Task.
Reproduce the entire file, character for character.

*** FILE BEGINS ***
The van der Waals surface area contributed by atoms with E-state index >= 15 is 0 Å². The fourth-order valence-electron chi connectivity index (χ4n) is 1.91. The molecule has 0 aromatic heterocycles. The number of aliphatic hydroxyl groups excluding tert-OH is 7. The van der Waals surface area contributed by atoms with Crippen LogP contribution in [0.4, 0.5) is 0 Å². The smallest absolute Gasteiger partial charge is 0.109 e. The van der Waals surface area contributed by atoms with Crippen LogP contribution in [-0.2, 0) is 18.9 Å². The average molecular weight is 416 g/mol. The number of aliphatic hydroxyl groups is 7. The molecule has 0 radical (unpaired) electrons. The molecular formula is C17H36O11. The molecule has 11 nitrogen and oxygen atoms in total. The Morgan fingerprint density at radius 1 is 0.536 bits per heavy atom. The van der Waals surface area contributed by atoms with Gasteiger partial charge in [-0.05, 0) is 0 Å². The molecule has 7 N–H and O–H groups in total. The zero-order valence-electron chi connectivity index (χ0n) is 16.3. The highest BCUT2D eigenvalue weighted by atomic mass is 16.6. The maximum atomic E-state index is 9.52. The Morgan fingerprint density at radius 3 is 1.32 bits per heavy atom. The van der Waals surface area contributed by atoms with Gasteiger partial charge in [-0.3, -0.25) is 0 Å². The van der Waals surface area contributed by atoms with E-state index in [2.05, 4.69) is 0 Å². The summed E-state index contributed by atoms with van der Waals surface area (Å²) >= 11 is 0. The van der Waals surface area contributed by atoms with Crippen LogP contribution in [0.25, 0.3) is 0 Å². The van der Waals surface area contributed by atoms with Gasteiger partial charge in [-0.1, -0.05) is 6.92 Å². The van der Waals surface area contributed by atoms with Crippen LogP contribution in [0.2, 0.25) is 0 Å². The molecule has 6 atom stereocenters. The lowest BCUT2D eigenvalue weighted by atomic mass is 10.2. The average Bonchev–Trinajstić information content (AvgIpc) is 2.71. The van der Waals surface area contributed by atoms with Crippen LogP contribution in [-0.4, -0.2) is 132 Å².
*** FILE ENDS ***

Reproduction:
The van der Waals surface area contributed by atoms with E-state index >= 15 is 0 Å². The fourth-order valence-electron chi connectivity index (χ4n) is 1.91. The molecule has 0 aromatic heterocycles. The number of aliphatic hydroxyl groups excluding tert-OH is 7. The van der Waals surface area contributed by atoms with Crippen LogP contribution in [0.4, 0.5) is 0 Å². The smallest absolute Gasteiger partial charge is 0.109 e. The van der Waals surface area contributed by atoms with Crippen LogP contribution in [-0.2, 0) is 18.9 Å². The average molecular weight is 416 g/mol. The number of aliphatic hydroxyl groups is 7. The molecule has 0 radical (unpaired) electrons. The molecular formula is C17H36O11. The molecule has 11 nitrogen and oxygen atoms in total. The Morgan fingerprint density at radius 1 is 0.536 bits per heavy atom. The van der Waals surface area contributed by atoms with Gasteiger partial charge in [-0.05, 0) is 0 Å². The molecule has 7 N–H and O–H groups in total. The zero-order valence-electron chi connectivity index (χ0n) is 16.3. The highest BCUT2D eigenvalue weighted by atomic mass is 16.6. The maximum atomic E-state index is 9.52. The Morgan fingerprint density at radius 3 is 1.32 bits per heavy atom. The van der Waals surface area contributed by atoms with Gasteiger partial charge in [-0.3, -0.25) is 0 Å². The van der Waals surface area contributed by atoms with E-state index in [2.05, 4.69) is 0 Å². The summed E-state index contributed by atoms with van der Waals surface area (Å²) >= 11 is 0. The van der Waals surface area contributed by atoms with Crippen LogP contribution in [0.25, 0.3) is 0 Å². The van der Waals surface area contributed by atoms with Gasteiger partial charge in [-0.1, -0.05) is 6.92 Å². The van der Waals surface area contributed by atoms with Crippen LogP contribution in [0.2, 0.25) is 0 Å². The molecule has 6 atom stereocenters. The lowest BCUT2D eigenvalue weighted by atomic mass is 10.2. The average Bonchev–Trinajstić information content (AvgIpc) is 2.71. The van der Waals surface area contributed by atoms with Crippen LogP contribution in [-0.4, -0.2) is 132 Å².